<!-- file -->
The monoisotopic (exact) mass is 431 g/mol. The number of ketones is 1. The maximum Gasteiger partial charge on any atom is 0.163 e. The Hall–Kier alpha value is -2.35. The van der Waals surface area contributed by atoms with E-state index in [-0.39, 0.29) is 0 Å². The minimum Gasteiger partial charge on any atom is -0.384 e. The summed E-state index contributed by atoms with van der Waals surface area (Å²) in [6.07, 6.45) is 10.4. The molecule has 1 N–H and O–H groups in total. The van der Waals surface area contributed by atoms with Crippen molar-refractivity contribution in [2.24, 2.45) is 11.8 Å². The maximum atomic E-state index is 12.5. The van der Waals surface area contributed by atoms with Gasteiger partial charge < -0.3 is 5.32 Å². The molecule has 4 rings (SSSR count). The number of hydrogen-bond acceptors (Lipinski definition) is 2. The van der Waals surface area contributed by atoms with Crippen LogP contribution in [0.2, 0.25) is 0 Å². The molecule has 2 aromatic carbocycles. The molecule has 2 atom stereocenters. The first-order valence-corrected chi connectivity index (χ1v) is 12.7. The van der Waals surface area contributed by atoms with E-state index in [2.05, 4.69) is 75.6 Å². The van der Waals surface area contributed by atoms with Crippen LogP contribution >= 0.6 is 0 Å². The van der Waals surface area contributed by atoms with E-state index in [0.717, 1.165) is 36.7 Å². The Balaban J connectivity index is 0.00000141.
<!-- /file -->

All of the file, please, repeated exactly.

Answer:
The monoisotopic (exact) mass is 431 g/mol. The number of ketones is 1. The maximum Gasteiger partial charge on any atom is 0.163 e. The Hall–Kier alpha value is -2.35. The van der Waals surface area contributed by atoms with E-state index in [-0.39, 0.29) is 0 Å². The minimum Gasteiger partial charge on any atom is -0.384 e. The summed E-state index contributed by atoms with van der Waals surface area (Å²) in [6.07, 6.45) is 10.4. The molecule has 1 N–H and O–H groups in total. The van der Waals surface area contributed by atoms with Crippen molar-refractivity contribution in [2.24, 2.45) is 11.8 Å². The maximum atomic E-state index is 12.5. The van der Waals surface area contributed by atoms with Gasteiger partial charge < -0.3 is 5.32 Å². The molecule has 4 rings (SSSR count). The number of hydrogen-bond acceptors (Lipinski definition) is 2. The van der Waals surface area contributed by atoms with Crippen LogP contribution in [0.2, 0.25) is 0 Å². The molecule has 2 aromatic carbocycles. The molecule has 2 atom stereocenters. The first-order valence-corrected chi connectivity index (χ1v) is 12.7. The van der Waals surface area contributed by atoms with E-state index in [2.05, 4.69) is 75.6 Å². The van der Waals surface area contributed by atoms with Crippen LogP contribution >= 0.6 is 0 Å². The van der Waals surface area contributed by atoms with E-state index in [0.717, 1.165) is 36.7 Å². The Balaban J connectivity index is 0.00000141.